Clare’s work has established a pragmatic approach to build the outline and key elements of a business case for the technology. Industry likes having templates to drive more effective thinking and to pursue the efficiencies of allowing people to work independently, followed by workshops to drive outcomes and commitment. Clare explained that 70-80% of the work is done beforehand though emails and phone calls with only 20-30% depending upon workshops. And those workshops are well structured to get the most value from participants’ time.
This approach need not be used only at the early stages of development; changes in the marketplace, discoveries during development or changes in company strategy would all be triggers for a rerun of the approach. By keeping the dialogue alive there are more and better opportunities to spot value.
Clare presented the core structure of the workshop and the checklist of important questions (see Figure below)
Workshop participants then got an opportunity to explore the process. We looked at two technologies, led by Tanya Hutter of Sensorhut (www.sensorhut.com/) with a technology for sensing volatile chemical species at very low concentrations and by Arman Hashmeni (www-csd.eng.cam.ac.uk/people/staff/arman-hashemi) of the Centre for Sustainable Development with a thermal window shutter technology. After the leaders had introduced their technologies the participants explored the technology capability, the users’ needs or the new opportunity and then, critically, the technology-need combination and, finally, the expected returns. (Figure to right) This provided a framework for the next step.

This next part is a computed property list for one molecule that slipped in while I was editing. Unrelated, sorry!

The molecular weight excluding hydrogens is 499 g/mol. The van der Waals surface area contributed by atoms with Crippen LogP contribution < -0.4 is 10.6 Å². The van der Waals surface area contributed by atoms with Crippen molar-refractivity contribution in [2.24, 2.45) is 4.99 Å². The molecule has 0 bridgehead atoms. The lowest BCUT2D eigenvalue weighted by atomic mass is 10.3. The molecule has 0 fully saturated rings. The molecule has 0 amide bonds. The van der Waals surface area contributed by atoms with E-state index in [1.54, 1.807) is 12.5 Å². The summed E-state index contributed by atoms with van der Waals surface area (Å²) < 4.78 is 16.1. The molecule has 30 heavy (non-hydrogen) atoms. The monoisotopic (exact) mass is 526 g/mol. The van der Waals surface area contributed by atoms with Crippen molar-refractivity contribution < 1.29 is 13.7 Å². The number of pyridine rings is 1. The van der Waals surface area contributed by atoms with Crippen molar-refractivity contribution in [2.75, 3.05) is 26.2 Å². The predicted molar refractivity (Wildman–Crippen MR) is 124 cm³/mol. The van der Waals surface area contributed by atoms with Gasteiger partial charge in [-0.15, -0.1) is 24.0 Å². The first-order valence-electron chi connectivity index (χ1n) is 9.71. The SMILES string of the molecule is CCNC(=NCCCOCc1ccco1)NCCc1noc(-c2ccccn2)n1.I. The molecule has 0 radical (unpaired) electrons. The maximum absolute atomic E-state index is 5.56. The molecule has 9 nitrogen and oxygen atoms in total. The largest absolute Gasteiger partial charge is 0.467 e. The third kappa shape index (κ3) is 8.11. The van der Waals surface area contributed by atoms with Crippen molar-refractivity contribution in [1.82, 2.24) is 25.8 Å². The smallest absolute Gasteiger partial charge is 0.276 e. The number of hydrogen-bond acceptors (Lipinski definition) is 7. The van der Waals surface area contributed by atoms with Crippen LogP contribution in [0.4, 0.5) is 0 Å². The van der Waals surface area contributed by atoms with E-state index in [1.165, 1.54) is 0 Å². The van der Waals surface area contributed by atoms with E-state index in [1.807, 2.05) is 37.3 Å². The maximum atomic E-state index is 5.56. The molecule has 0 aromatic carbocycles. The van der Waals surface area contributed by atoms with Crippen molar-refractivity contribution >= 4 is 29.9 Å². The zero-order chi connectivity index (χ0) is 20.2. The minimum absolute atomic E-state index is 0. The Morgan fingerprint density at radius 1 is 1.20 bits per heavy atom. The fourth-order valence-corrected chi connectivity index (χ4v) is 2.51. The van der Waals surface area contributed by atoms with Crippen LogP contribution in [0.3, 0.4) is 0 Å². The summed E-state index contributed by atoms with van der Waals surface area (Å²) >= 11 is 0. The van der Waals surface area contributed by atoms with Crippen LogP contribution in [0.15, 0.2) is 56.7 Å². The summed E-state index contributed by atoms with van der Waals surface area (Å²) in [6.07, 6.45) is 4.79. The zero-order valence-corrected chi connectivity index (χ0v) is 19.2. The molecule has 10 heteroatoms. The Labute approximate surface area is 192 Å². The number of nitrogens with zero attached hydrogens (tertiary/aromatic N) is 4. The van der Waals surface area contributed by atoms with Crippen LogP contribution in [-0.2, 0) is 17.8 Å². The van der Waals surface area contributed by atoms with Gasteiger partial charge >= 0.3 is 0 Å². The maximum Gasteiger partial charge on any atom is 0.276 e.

Choosing one of the technology-need combination, participants then looked at the structure of the industry (see template below). This aims to find to whom the technology could offer the most value – and can lead to some valuable insights and non-obvious ways forward.
Finally, participants looked at the ‘performance dimensions’ of the problem to be addressed, the new technology and the current solution. This unearths the different criteria and different sources of value that may be available, and also maps out possible development opportunities, either for the technology itself or for the way in which it is taken to market and exploited.
Reviewing the workshop, the technology ‘owners’ commented that the approach had identified new and previously unexplored opportunities. It is clear that following the process is important in order to avoid prior mindsets driving the team to old solutions, while the diversity of viewpoints helped to flag up new insights.
Finding the different drivers of value also made it possible to focus attention to where there may be quick commercial wins, perhaps interim stepping stones, to larger, more valuable opportunities that are harder to access.
If you’d like a copy of Clare’s slides then please contact Charles Boulton (cb683 at cam.ac.uk).
Continuing the theme of exploring a research agenda alongside an industrial partner, this seminar will be followed up on Thursday 30th April when Nicky Athanassopoulou will discuss how to use roadmapping to build better partnerships based on shared views and expectations between academic researchers and their industry partners.